Convergent Real Sequence/Examples/n^2 - 1 over n^2 + 1

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Example of Convergent Real Sequence

$\displaystyle \lim_{n \mathop \to \infty} \paren {\dfrac {n^2 - 1} {n^2 + 1} } = 1$


Proof

Let $\epsilon \in \R_{>0}$ be given.

The requirement is to find a value of $N \in \R$ such that:

$\forall n > N: \size {\dfrac {n^2 - 1} {n^2 + 1} - 1} < \epsilon$

But we have:

\(\displaystyle \size {\dfrac {n^2 - 1} {n^2 + 1} - 1}\) \(=\) \(\displaystyle 1 - \dfrac {n^2 - 1} {n^2 + 1}\)
\(\displaystyle \) \(=\) \(\displaystyle \dfrac 2 {n^2 + 1}\)

Hence the requirement is now to find a value of $N \in \R$ such that:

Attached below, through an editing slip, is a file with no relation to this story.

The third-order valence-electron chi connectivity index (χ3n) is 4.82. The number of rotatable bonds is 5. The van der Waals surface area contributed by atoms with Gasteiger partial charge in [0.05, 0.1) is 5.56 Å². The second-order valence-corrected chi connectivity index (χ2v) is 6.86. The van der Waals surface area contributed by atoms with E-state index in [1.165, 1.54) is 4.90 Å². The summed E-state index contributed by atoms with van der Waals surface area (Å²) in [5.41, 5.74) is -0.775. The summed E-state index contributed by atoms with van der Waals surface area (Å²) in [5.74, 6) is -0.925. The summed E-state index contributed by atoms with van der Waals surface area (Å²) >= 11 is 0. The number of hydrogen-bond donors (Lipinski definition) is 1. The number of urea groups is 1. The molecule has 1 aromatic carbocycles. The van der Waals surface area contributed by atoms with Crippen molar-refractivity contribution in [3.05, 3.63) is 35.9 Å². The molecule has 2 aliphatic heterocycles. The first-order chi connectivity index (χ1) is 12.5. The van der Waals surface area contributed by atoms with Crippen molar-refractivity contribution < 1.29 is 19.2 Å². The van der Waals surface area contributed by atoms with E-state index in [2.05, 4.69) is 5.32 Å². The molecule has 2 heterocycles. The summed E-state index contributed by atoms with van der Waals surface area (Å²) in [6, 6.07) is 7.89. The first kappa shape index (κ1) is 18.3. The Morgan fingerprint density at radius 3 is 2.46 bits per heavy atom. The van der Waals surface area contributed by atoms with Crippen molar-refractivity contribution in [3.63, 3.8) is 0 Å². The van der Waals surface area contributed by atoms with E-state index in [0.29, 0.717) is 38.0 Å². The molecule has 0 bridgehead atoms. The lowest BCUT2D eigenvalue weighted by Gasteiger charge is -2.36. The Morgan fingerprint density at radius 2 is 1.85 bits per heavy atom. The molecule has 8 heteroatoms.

$\forall n > N: \dfrac 2 {n^2 + 1} < \epsilon$

From Reciprocal Function is Strictly Decreasing:

$\dfrac 2 {n^2 + 1} < \epsilon \implies n^2 + 1 > \dfrac 2 \epsilon$

So choosing $N = \paren {\dfrac 2 \epsilon}^{1/2}$ we have that:

$\forall n > N: n > \dfrac 1 \epsilon$
\(\, \displaystyle \forall n > N: \, \) \(\displaystyle n^2 + 1\) \(>\) \(\displaystyle n^2\)
\(\displaystyle \) \(>\) \(\displaystyle N^2\)
\(\displaystyle \) \(=\) \(\displaystyle \dfrac 2 \epsilon\)

We have demonstrated that for $\epsilon \in \R_{>0}$ there exists $N \in \R$, that is: $N = \paren {\dfrac 2 \epsilon}^{1/2}$, such that:

$\forall n > N: \size {\dfrac {n^2 - 1} {n^2 + 1} - 1} < \epsilon$


Hence the result:

$\displaystyle \lim_{n \mathop \to \infty} \paren {\dfrac {n^2 - 1} {n^2 + 1} } = 1$

$\blacksquare$


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